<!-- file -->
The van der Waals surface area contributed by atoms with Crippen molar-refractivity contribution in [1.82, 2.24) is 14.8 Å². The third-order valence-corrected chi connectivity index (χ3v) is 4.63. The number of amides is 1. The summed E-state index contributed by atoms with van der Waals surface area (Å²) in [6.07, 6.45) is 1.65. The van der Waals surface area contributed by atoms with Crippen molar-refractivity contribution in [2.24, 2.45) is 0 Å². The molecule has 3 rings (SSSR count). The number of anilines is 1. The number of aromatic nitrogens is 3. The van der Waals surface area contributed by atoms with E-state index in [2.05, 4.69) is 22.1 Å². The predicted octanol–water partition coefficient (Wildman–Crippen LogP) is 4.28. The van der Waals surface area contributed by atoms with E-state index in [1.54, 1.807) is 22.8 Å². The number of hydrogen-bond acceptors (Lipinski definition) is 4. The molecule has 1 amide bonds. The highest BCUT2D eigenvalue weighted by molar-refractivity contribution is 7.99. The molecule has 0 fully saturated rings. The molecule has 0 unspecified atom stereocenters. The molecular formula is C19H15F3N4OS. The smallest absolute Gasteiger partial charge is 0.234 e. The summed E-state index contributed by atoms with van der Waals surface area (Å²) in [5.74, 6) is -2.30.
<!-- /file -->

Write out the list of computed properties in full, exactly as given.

The van der Waals surface area contributed by atoms with Crippen molar-refractivity contribution in [1.82, 2.24) is 14.8 Å². The third-order valence-corrected chi connectivity index (χ3v) is 4.63. The number of amides is 1. The summed E-state index contributed by atoms with van der Waals surface area (Å²) in [6.07, 6.45) is 1.65. The van der Waals surface area contributed by atoms with Crippen molar-refractivity contribution in [2.24, 2.45) is 0 Å². The molecule has 3 rings (SSSR count). The number of anilines is 1. The number of aromatic nitrogens is 3. The van der Waals surface area contributed by atoms with E-state index in [2.05, 4.69) is 22.1 Å². The predicted octanol–water partition coefficient (Wildman–Crippen LogP) is 4.28. The van der Waals surface area contributed by atoms with E-state index in [1.54, 1.807) is 22.8 Å². The number of hydrogen-bond acceptors (Lipinski definition) is 4. The molecule has 1 amide bonds. The highest BCUT2D eigenvalue weighted by molar-refractivity contribution is 7.99. The molecule has 0 fully saturated rings. The molecule has 0 unspecified atom stereocenters. The molecular formula is C19H15F3N4OS. The smallest absolute Gasteiger partial charge is 0.234 e. The summed E-state index contributed by atoms with van der Waals surface area (Å²) in [5.74, 6) is -2.30.